According to newly published DVLA statistics, plug-in vehicles are failing to create a large dent in the market, with most purchasers opting for traditional internal combustion engines rather than taking up the government’s grants available for helping to purchase a plug-in car.
Plug-in car sales have grown by 14% in the first half of 2013, which may seem like a decent figure – and it is – but the overall new car market has risen by 17% meaning plug-in vehicles are trailing behind.
Plug-in grant eligible van sales fell by 27% with less than 120 vans registered in the first half of 2013, in comparison to over 160 registered last year, in the second half of 2012.
BVRLA (British Vehicle Rental and Leasing Association) Chief Executive, Gerry Keaney, said,
“These figures show that the current strategy for driving uptake of ultra-low emission vehicles is not working.
The fleet market buys more than half of all new vehicles registered each year and operates the greenest cars and vans on UK roads. As bulk purchasers, fleet operators could create a huge surge in demand for plug-in vehicles if they were given the right package of incentives. Unfortunately, the current tax regime actually encourages many fleets not to run plug-in vehicles.
The government’s Office for Low Emission Vehicles (OLEV) recently launched its new strategy and announced that it would look to develop a ‘strong, clear and lasting’ set of tax incentives. This work cannot happen soon enough.”
The BVRLA has consistently campaigned for plug-in-grant vehicle users to be offered longer-term, in-use incentives, for example a ten-year road tax exemption, free parking and financial support when installing charging points at work premises.
Meanwhile, in America, hybrid vehicle sales are on the up – with a 23.9% increase over 2012 (the overall market grew by 9.6%) and Nissan have added their all electric Leaf to their certified pre-owned vehicles program.
With figures on the up – no matter which way you read them – plug-in vehicles are increasing in prevalence and are certainly capturing the buying public’s imagination. Though it is true their sales did not increase at the same rate as overall car sales, this is likely to be due to the current range anxieties and relatively high purchase prices still plaguing electric vehicles.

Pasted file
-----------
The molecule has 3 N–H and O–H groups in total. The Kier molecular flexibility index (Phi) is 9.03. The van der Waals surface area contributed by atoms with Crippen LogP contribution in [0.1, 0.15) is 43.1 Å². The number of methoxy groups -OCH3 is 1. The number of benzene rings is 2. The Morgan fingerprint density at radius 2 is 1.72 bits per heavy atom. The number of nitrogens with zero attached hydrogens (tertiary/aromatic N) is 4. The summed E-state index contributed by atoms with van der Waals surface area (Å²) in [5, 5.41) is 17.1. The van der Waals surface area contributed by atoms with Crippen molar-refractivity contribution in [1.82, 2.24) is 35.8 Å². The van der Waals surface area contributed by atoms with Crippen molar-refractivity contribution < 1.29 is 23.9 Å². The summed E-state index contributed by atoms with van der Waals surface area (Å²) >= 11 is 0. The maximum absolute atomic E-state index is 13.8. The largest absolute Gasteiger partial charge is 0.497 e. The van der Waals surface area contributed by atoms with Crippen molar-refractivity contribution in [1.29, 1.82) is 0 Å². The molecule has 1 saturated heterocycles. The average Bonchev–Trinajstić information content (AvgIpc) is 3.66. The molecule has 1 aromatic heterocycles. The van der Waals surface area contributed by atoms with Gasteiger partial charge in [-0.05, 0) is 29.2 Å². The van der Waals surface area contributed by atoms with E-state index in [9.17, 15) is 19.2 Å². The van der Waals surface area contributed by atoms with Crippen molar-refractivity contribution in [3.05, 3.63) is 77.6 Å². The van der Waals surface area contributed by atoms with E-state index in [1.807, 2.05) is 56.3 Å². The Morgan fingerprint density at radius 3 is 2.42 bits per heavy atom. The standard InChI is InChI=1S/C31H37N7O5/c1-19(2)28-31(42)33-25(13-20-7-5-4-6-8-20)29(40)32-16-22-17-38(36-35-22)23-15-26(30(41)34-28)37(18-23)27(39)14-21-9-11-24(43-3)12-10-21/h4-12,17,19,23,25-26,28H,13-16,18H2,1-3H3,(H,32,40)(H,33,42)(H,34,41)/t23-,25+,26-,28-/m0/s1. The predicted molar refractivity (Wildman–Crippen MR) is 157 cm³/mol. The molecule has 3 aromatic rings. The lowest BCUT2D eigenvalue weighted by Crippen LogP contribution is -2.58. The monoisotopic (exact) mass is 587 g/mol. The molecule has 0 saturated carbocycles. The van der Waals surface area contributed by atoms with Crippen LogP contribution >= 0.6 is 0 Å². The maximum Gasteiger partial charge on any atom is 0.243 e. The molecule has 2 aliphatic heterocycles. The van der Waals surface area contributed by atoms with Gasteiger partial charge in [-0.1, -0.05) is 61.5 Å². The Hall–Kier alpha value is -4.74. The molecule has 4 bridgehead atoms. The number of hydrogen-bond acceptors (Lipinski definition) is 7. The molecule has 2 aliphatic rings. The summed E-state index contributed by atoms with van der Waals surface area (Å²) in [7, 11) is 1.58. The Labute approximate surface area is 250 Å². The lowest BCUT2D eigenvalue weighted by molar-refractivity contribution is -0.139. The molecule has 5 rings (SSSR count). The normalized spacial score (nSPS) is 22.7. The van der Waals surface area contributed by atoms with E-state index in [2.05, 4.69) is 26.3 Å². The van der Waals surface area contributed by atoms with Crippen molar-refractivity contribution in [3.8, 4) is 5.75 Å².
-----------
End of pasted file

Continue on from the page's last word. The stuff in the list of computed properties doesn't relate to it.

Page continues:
With larger markets such as the US embracing hybrids and Volkswagens’ top dog suggesting that hybrid’s have the most market potential currently – but that they will persevere with aiming to be the world leader in EV’s, it seems likely the above DVLA figures are set to change for the better as market competition from the likes of VW, Renault, Ford and even Tesla push prices for EVs down, making them more accessible to purchasers and fleets alike. It’s worth noting that in Germany there are no plug-in governement grants available, yet Volkswagen and Daimler have begun pushing electric vehicles in a much more intensive way in the last couple of weeks.
What with the Frankfurt Motor Show being centred around electric and hybrid vehicles in a major way by most manufacturers, and if not a plug-in or hybrid, low CO2 models were the order of the week, it seems likely there will be a turn around of statistics by next year.
For more information and access to the DVLA data, click here.
Source; DVLA & BVRLA